U.S. Rep. Michelle Fischbach of Minnesota introduced two pro-life bills in the U.S. House of Representatives this month.
The Republican congresswoman’s proposed pieces of legislation include the Defund Planned Parenthood Act (H.R. 371) and the Protecting Life and Taxpayers Act (H.R. 372), according to a press release.
Although text of the bills were not yet available online as of Jan. 27, the press release states that H.R. 371 would prohibit Planned Parenthood from “accessing any federal mandatory or discretionary funds.”
H.R. 372, moreover, would mandate “all federally funded entities to certify that they will not perform abortions or provide funds to any other entity that performs an abortion, with exceptions for rape, incest, and to protect the life of the mother.”
Even if the bills passed the Republican-controlled House, they would likely die in the Democrat-controlled Senate. Nevertheless, Rep. Fischbach hopes to reignite the conversation about why taxpayers are currently forced to fund abortion.
“Organizations like Planned Parenthood receive millions of hard earned taxpayer dollars every year to provide abortions on demand,” she said in a statement. “Americans across the country value the lives of precious unborn babies and it is wrong to force them to spend their tax dollars on something that goes against their closest held values. I am honored to introduce these pieces of legislation that helps protect the unborn, women, and taxpayers.”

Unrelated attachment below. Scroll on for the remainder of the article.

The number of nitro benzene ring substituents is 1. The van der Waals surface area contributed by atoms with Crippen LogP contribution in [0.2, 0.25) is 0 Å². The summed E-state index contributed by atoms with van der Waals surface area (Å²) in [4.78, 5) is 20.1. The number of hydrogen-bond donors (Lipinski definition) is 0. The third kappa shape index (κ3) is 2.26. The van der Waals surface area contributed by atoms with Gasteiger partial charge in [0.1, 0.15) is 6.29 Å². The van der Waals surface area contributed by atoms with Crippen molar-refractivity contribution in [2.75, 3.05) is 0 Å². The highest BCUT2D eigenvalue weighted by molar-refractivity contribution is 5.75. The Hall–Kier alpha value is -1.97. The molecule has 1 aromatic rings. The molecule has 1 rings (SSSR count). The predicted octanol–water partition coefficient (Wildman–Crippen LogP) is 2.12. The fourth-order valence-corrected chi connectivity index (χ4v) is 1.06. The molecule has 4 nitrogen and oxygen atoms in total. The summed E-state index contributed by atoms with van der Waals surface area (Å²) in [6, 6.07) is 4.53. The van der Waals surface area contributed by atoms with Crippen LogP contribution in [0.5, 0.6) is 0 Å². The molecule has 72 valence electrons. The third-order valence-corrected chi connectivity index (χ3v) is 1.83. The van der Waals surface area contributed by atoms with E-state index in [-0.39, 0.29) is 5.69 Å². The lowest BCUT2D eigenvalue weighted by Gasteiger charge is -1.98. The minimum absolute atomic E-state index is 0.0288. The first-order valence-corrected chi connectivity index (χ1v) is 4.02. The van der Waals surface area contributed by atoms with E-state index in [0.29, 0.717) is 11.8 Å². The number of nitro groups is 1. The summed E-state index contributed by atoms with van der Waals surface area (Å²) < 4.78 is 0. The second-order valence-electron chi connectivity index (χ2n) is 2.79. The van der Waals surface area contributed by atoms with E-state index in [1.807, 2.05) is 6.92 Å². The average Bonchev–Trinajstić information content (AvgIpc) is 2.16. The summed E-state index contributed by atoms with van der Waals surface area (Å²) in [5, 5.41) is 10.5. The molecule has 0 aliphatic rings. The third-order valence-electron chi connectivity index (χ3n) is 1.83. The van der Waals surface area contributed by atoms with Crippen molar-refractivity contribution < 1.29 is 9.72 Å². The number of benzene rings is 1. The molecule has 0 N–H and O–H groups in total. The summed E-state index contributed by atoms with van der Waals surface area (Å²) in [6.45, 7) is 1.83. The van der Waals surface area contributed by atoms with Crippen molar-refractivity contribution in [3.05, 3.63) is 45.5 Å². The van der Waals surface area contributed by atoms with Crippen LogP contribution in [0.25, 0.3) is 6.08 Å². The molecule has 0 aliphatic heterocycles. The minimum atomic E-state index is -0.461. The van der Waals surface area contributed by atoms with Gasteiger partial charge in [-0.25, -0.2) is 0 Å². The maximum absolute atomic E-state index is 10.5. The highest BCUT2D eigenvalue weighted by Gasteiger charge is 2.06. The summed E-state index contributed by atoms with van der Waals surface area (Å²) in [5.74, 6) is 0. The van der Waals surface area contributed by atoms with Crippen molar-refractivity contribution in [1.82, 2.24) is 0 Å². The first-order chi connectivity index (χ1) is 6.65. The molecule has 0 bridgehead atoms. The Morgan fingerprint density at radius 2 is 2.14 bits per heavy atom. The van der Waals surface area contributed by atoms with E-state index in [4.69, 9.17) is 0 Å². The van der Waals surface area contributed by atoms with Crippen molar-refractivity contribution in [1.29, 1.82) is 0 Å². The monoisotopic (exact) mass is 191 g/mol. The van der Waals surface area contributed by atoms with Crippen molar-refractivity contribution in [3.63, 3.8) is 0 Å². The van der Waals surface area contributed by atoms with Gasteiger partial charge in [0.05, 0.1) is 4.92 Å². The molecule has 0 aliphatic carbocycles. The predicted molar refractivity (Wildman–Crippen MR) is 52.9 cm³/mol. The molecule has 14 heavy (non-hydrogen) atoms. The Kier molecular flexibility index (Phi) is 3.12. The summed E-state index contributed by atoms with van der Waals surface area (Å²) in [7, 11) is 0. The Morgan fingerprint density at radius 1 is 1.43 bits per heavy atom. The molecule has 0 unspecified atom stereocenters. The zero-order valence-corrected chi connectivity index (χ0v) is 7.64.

Fischbach introduced her pro-life bills in the U.S. House on the same day the Minnesota House narrowly passed a pro-abortion bill considered to be one of the most radical in the nation. It then passed the Minnesota Senate early Saturday.
If signed into law by Gov. Tim Walz, the “Protect Reproductive Options Act” would guarantee Minnesotans a “fundamental right” to abortion, regardless of age, reason, or stage of pregnancy.
The bill would also protect access to “reproductive health care” more broadly, which includes contraception and sterilization, even for minors. All Republican-backed amendments to the bill were rejected by the Democratic majority.